Heritage Board 7 - The North Staffordshire Railway
An Act of Parliament in 1846 authorised the North Staffordshire Railway Company (NSRC) to build a branch line through the Churnet Valley. By 1847 the NSRC had bought out the Caldon, Leek and Uttoxeter canal companies, enabling them to control their competitors and use flat land adjacent to the canal for laying railway tracks. Several tunnels were built through the steep and winding Churnet Valley and the Oakamoor tunnel, at 462 yards, was the longest and wettest in the system.
The crossing keeper’s cottage still stands near the south entrance to the tunnel and across the road from this is “The Island”, a row of houses between the Churnet and mill-race that were built for railway workers. On the site of Oakamoor station only the platform remains. The station house was deliberately burnt down one morning in 1970 and the stone removed for use elsewhere. The station had served Oakamoor from 1849 and saw the building of the “wing” line into the works and the heart of Oakamoor. Here copper workers alighted, Atlantic wire passed through on goods wagons and workers and their families boarded to take trips to Rudyard, Rhyl and Blackpool. The last freight train left on October 3rd 1965.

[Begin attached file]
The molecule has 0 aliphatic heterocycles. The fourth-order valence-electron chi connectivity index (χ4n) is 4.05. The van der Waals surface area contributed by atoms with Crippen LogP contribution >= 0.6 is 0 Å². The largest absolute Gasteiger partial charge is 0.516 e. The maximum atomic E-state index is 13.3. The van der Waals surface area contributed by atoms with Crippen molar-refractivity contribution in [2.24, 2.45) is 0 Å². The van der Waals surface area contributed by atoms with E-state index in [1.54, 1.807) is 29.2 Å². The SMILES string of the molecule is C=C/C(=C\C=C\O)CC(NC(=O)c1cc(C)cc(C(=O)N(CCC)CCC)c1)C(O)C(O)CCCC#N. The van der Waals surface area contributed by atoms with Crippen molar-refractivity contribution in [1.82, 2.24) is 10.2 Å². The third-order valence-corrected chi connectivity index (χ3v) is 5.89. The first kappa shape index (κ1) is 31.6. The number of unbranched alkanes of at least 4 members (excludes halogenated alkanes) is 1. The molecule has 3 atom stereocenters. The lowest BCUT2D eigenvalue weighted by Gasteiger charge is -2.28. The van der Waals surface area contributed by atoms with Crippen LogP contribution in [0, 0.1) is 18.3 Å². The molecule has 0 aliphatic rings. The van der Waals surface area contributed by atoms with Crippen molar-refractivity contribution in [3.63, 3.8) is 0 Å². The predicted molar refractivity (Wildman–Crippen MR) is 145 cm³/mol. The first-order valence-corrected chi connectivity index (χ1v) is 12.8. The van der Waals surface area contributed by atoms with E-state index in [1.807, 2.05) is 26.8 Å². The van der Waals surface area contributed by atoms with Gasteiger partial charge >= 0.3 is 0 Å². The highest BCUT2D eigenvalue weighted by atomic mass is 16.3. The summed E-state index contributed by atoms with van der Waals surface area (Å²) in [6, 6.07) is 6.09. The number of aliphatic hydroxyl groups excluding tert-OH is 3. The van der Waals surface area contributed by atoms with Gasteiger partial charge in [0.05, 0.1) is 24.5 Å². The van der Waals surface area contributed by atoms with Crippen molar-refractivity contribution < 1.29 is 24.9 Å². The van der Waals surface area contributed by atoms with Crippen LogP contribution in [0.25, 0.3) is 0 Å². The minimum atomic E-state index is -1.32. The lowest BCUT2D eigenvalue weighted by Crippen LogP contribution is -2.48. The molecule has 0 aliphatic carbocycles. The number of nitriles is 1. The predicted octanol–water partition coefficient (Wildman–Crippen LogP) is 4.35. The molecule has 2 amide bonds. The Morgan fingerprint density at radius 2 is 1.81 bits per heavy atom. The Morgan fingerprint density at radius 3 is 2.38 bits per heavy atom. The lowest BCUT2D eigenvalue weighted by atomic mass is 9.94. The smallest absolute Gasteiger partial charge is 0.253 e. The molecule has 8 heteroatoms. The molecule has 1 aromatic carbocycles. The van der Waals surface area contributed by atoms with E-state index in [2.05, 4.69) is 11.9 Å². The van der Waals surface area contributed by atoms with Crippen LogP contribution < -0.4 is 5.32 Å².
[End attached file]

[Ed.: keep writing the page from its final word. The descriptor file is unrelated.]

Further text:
Today the disused railway track still gives pleasure as a route for ramblers and cyclists.